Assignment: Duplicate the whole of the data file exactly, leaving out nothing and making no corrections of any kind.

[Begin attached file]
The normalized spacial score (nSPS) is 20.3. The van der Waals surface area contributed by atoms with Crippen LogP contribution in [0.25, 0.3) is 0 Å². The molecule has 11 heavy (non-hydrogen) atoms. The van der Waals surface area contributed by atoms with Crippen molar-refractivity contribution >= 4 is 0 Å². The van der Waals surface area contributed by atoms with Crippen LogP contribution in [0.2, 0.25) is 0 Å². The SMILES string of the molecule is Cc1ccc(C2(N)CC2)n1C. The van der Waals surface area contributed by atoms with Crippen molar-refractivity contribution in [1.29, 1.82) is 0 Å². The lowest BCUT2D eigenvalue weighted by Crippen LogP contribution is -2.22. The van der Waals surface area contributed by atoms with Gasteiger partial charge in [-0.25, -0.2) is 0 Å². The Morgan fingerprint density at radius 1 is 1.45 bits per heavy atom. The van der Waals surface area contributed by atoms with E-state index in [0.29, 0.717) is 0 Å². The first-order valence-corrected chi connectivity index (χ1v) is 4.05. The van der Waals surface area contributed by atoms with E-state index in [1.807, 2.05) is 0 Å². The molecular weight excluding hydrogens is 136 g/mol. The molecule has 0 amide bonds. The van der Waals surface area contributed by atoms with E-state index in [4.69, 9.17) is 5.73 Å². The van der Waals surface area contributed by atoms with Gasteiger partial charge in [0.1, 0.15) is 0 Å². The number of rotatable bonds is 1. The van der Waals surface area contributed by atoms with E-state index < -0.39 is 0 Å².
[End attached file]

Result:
The normalized spacial score (nSPS) is 20.3. The van der Waals surface area contributed by atoms with Crippen LogP contribution in [0.25, 0.3) is 0 Å². The molecule has 11 heavy (non-hydrogen) atoms. The van der Waals surface area contributed by atoms with Crippen molar-refractivity contribution >= 4 is 0 Å². The van der Waals surface area contributed by atoms with Crippen LogP contribution in [0.2, 0.25) is 0 Å². The SMILES string of the molecule is Cc1ccc(C2(N)CC2)n1C. The van der Waals surface area contributed by atoms with Crippen molar-refractivity contribution in [1.29, 1.82) is 0 Å². The lowest BCUT2D eigenvalue weighted by Crippen LogP contribution is -2.22. The van der Waals surface area contributed by atoms with Gasteiger partial charge in [-0.25, -0.2) is 0 Å². The Morgan fingerprint density at radius 1 is 1.45 bits per heavy atom. The van der Waals surface area contributed by atoms with E-state index in [0.29, 0.717) is 0 Å². The first-order valence-corrected chi connectivity index (χ1v) is 4.05. The van der Waals surface area contributed by atoms with E-state index in [1.807, 2.05) is 0 Å². The molecular weight excluding hydrogens is 136 g/mol. The molecule has 0 amide bonds. The van der Waals surface area contributed by atoms with E-state index in [4.69, 9.17) is 5.73 Å². The van der Waals surface area contributed by atoms with Gasteiger partial charge in [0.1, 0.15) is 0 Å². The number of rotatable bonds is 1. The van der Waals surface area contributed by atoms with E-state index < -0.39 is 0 Å².